In the 100 days since President Trump took office, concerned Americans have downloaded over 2 million government datasets. Their goal? To back up information they believe is in danger of going dark: climate science research, discriminatory housing reports, gun violence statistics. But public data preservation isn’t just a job for citizens working in university libraries and on digital archiving Githubs. Now, Washington is getting in on the action.
On Thursday, Senators Gary Peters and Cory Gardner introduced a bipartisan bill that would make it much, much harder for any administration to disappear public data. If passed, the Preserving Government Data Act of 2017 would affect the availability of everything from census numbers to sea level rise.
While Congress has been working toward an open government data platform since the early 2000s, the new bill is a clear reaction to the new administration and its attitude toward transparency. Earlier this month Trump announced that he wouldn’t be voluntarily providing White House visitor logs, invoking the Presidential Records Act to conceal the comings and goings at 1600 Pennsylvania Avenue for five years after his last term ends. And last week the Justice Department mounted a legal defense of the US Agriculture Department’s decision to yank a massive set of records detailing animal abuse enforcement.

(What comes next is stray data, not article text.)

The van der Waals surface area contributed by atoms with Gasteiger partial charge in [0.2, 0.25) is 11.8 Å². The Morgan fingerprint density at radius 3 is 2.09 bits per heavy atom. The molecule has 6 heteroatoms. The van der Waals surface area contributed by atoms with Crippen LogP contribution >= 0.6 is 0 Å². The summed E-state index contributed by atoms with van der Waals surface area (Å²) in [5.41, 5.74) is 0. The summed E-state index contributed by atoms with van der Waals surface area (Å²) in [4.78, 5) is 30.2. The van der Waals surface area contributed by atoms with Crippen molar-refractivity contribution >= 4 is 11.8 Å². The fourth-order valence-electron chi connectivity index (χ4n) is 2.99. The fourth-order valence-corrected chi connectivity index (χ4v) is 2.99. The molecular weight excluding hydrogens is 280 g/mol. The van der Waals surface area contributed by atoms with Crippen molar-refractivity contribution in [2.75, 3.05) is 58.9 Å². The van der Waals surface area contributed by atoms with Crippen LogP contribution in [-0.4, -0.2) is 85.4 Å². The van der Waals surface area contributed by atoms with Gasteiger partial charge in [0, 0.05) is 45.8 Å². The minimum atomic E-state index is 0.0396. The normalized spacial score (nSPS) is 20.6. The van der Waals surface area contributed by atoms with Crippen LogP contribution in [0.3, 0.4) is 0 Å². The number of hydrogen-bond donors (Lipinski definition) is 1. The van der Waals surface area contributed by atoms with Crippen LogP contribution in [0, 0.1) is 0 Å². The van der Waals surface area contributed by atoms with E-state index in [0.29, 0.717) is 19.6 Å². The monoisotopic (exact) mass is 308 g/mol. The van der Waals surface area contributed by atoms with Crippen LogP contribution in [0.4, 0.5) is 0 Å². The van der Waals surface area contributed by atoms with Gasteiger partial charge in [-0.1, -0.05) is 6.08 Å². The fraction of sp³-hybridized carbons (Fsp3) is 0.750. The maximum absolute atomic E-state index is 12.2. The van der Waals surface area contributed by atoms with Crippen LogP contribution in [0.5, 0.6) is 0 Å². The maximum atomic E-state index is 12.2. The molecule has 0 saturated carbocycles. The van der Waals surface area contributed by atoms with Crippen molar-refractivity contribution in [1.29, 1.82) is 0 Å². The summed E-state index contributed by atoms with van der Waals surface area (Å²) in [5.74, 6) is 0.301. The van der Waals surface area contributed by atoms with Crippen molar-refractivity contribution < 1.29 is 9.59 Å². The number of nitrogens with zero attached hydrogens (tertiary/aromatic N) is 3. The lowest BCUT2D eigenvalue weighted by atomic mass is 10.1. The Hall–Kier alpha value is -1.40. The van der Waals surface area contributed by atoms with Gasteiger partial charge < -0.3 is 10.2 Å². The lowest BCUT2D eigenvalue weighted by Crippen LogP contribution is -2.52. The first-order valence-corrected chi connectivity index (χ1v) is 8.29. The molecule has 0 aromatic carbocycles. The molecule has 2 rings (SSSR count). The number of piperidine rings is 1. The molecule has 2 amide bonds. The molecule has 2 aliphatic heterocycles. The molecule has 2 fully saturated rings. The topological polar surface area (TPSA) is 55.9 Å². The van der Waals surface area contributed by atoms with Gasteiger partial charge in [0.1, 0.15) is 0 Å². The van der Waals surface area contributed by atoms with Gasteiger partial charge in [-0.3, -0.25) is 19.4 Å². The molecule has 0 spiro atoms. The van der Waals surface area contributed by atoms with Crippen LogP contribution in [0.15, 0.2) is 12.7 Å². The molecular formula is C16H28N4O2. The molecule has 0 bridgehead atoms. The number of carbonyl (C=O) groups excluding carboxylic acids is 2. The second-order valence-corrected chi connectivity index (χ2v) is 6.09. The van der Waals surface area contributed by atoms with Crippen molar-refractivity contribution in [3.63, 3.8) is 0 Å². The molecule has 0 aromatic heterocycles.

Those are clear signals that the executive branch isn’t interested in continuing lawmakers’ commitment to public data access. Last December, the Senate passed a bill to make it easier for a machine to read and extract all government data publicly available on the internet. (The Open Government Data Act is now waiting on a House vote this session.) The Preserving Government Data Act introduced on Thursday lays the next brick—ensuring that once a government data set is published online, it can’t be taken down. Well, not easily anyway.